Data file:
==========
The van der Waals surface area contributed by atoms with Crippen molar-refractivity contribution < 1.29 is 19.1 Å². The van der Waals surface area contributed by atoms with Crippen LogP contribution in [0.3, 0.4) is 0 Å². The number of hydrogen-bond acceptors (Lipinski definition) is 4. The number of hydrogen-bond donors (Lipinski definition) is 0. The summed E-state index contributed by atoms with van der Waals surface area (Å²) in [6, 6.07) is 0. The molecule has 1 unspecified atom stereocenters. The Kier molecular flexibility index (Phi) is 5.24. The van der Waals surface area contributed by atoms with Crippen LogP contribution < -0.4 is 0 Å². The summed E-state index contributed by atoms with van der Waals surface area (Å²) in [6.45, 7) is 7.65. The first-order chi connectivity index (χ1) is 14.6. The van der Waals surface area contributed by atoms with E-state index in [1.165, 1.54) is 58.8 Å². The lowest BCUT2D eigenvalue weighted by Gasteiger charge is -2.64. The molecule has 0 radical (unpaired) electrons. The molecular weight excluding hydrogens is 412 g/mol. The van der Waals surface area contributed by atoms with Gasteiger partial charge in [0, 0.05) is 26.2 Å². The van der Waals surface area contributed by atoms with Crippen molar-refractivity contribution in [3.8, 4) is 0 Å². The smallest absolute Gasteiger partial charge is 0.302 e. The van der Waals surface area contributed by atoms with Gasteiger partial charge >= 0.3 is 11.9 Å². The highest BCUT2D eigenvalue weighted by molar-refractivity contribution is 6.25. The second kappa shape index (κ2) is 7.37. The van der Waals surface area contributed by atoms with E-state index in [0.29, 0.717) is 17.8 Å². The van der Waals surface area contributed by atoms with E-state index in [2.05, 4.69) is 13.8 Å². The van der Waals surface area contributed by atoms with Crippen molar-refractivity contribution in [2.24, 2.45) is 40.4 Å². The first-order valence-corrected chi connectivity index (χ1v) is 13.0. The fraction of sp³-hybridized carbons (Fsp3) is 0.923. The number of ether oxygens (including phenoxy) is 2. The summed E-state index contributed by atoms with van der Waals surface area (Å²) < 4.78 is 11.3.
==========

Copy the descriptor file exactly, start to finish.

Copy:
The van der Waals surface area contributed by atoms with Crippen molar-refractivity contribution < 1.29 is 19.1 Å². The van der Waals surface area contributed by atoms with Crippen LogP contribution in [0.3, 0.4) is 0 Å². The number of hydrogen-bond acceptors (Lipinski definition) is 4. The number of hydrogen-bond donors (Lipinski definition) is 0. The summed E-state index contributed by atoms with van der Waals surface area (Å²) in [6, 6.07) is 0. The molecule has 1 unspecified atom stereocenters. The Kier molecular flexibility index (Phi) is 5.24. The van der Waals surface area contributed by atoms with Crippen LogP contribution < -0.4 is 0 Å². The summed E-state index contributed by atoms with van der Waals surface area (Å²) in [6.45, 7) is 7.65. The first-order chi connectivity index (χ1) is 14.6. The van der Waals surface area contributed by atoms with E-state index in [1.165, 1.54) is 58.8 Å². The lowest BCUT2D eigenvalue weighted by Gasteiger charge is -2.64. The molecule has 0 radical (unpaired) electrons. The molecular weight excluding hydrogens is 412 g/mol. The van der Waals surface area contributed by atoms with Gasteiger partial charge in [0, 0.05) is 26.2 Å². The van der Waals surface area contributed by atoms with Crippen molar-refractivity contribution in [3.8, 4) is 0 Å². The smallest absolute Gasteiger partial charge is 0.302 e. The van der Waals surface area contributed by atoms with Gasteiger partial charge >= 0.3 is 11.9 Å². The highest BCUT2D eigenvalue weighted by molar-refractivity contribution is 6.25. The second kappa shape index (κ2) is 7.37. The van der Waals surface area contributed by atoms with E-state index in [0.29, 0.717) is 17.8 Å². The van der Waals surface area contributed by atoms with E-state index in [2.05, 4.69) is 13.8 Å². The van der Waals surface area contributed by atoms with Crippen molar-refractivity contribution in [2.24, 2.45) is 40.4 Å². The first-order valence-corrected chi connectivity index (χ1v) is 13.0. The fraction of sp³-hybridized carbons (Fsp3) is 0.923. The number of ether oxygens (including phenoxy) is 2. The summed E-state index contributed by atoms with van der Waals surface area (Å²) < 4.78 is 11.3.